IntroductionThis year, I went to UKOUG Tech for the first time, as I got my paper about Oracle Process Cloud Service accepted. Looking at the agenda in advance, the content of the conference looked very interesting and I can already say that I wasn't disappointed. Not being particularly interested in the vast amount of database sessions, I decided to mainly focus on the Middleware and Development tracks, to see the latest developments on Oracle's PaaS offerings and the coolest new technology trends.
Even though many visitors to the conference are still working on on-premise projects, I haven't been able to find even one session about on-premise middleware. This is only logical, since SOA Suite, BPM Suite and Oracle Service Bus are lacking spectacular new features: it's all happening in the cloud. So, what exactly is happening in the cloud?
PaaS (Platform as a Service)The main thing is that Oracle's iPaas (Integration Platform as a Service) portfolio is ever growing stronger. Every three months, these products are getting updated, rapidly maturing and expanding in, occasionally overlapping, functionality. Oracle Mobile Cloud Service impressed me as a solid back end for mobile, offering APIs, offline synchronization, authorization and tons of other features that are really useful for the challenges that come with mobile (or multi-channel) integration. Oracle API Platform is growing stronger as well and makes us re-think our way of agile development. API first is the way to go, so we get feedback from consumers early, while we are still working on the actual implementation in the back end. Another advantage here is that the back end is not impacting the API design much, so we can keep things clean and smart.
Moving further down the road, we see that Integration Cloud Service is turning more and more into a full-blown SOA platform and I was happy to present the Decision Models of Process Cloud Service myself. Once Dynamic Processes (Case Management) capabilities are released, I think we can say goodbye to BPM Suite, at least for new projects. Development in Process Cloud Service has become a smooth experience and the UI has improved dramatically since the product was launched in 2014.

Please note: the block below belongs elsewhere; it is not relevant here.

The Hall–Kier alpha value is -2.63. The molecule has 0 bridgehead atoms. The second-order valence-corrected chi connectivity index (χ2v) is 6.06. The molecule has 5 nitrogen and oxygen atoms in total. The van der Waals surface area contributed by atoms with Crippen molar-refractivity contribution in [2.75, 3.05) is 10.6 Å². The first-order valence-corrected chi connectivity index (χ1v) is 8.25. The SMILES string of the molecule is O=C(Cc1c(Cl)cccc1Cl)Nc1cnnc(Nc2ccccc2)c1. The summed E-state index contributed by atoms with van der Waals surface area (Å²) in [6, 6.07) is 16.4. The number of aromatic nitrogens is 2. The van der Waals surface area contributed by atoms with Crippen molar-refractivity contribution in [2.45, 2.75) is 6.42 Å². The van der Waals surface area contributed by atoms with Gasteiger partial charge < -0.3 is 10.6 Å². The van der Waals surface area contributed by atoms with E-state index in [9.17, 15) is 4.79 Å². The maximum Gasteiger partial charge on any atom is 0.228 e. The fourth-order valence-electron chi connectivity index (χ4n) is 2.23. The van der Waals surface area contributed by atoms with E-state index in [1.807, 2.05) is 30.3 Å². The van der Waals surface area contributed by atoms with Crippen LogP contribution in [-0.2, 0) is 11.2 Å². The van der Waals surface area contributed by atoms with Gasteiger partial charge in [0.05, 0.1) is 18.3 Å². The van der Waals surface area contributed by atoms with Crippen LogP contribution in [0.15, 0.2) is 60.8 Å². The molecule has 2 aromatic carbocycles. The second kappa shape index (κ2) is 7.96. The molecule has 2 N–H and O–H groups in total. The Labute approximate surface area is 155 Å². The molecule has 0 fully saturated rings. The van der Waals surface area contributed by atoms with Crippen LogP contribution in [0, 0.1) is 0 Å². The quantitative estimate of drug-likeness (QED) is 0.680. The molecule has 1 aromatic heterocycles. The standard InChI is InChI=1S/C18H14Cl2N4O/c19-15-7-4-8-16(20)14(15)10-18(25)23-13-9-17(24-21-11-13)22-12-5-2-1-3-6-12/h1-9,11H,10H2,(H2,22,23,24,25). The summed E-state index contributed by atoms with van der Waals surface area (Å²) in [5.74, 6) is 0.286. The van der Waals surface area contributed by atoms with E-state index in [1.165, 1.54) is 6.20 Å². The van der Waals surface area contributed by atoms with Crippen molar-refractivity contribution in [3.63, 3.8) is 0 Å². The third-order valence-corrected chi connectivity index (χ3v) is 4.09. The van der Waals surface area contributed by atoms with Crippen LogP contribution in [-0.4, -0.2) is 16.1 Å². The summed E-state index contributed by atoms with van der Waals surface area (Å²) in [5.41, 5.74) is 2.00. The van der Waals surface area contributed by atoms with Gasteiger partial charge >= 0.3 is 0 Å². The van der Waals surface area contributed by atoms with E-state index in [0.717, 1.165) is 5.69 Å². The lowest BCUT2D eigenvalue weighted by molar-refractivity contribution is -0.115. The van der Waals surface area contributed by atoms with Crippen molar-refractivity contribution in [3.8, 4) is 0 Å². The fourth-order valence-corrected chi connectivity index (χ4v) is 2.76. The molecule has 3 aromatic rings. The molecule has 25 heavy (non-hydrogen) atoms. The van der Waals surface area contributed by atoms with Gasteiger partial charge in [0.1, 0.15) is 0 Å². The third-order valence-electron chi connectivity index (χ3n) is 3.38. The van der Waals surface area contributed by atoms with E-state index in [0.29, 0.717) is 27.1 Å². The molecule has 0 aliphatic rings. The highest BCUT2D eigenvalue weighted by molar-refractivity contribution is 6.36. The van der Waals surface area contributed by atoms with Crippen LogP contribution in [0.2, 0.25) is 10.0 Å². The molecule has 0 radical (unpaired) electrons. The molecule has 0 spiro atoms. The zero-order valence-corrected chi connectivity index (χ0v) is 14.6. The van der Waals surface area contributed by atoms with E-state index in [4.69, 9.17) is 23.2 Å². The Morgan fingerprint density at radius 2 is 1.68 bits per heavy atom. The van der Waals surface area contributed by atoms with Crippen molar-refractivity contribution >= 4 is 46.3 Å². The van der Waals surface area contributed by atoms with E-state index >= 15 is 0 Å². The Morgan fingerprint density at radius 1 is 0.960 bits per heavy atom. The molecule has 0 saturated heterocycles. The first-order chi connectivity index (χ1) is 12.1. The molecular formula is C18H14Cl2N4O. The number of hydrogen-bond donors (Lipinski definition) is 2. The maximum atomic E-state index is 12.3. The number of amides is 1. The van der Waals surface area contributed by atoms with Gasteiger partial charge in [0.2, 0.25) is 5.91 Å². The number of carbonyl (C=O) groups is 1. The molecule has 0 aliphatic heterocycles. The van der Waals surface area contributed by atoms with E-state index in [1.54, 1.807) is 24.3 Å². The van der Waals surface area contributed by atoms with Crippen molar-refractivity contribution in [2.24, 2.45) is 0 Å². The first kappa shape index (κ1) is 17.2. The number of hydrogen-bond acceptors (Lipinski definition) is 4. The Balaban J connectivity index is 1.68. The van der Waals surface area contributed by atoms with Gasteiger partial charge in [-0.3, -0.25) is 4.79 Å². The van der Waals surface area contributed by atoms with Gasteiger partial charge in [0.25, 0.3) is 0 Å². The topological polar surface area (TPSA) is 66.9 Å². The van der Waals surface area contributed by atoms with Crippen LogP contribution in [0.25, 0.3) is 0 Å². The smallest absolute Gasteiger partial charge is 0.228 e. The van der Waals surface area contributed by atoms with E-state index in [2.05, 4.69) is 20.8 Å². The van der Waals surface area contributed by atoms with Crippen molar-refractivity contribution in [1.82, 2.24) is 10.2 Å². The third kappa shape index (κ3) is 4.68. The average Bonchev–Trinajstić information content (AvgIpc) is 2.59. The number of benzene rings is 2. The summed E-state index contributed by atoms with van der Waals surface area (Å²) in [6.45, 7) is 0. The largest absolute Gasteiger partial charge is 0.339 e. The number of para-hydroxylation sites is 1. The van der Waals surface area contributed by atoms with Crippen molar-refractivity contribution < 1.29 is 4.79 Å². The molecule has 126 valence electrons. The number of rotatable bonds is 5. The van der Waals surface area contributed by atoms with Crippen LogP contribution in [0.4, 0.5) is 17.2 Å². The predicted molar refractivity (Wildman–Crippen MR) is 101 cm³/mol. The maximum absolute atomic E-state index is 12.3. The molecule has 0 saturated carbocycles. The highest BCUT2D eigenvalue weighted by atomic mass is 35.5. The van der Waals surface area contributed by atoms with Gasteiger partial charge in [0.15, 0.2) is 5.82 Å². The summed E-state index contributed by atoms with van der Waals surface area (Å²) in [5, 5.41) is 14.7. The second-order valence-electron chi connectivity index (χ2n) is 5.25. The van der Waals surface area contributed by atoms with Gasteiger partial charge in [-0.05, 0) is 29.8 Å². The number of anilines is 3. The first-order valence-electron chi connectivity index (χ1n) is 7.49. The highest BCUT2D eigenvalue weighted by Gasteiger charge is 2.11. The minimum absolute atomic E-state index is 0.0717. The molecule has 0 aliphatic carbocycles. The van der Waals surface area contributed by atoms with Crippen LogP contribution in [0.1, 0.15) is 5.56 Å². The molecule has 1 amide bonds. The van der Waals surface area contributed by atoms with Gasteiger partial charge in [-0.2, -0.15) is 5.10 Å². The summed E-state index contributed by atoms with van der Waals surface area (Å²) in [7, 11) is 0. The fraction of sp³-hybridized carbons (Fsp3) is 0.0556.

Open Source & DevelopmentBut PaaS is not everything. We have seen an increasing interest in open source technology recently and even Oracle is embracing those products these days, standing at the very heart of their cloud offerings. So, I had the opportunity to learn more about Docker, which is a key element in Oracle's many Container oriented cloud offerings, Kubernetes, for which Oracle will provide a managed platform soon and Wercker, which can be used for continuous integration/continuous delivery of containerized microservices.
However, the star of the show was Apache Kafka. Brought to us with much grandeur by Robin Moffatt and Guido Schmutz, among others, Apache Kafka is looking extremely promising for not big data and streaming content, but basically for any event-driven style of architecture. Kafka can be used as an open source product, but you can also choose to use the Confluent Platform or Oracle's Event Hub Cloud Service. I believe that Kafka will be the cornerstone of modern integration architecture, powerfully delivering the promise that traditional SOA couldn't live up to. It's also perfect for being the event hub between your microservices, so they can communicate with each other without dependencies.
All in all, I can say that it was a fantastic conference, with not just great content, but also great social activities. It was a great opportunity to catch up with my friends, meet new people, exchange ideas and attend my first Oracle ACE dinner. I hope to be back next year!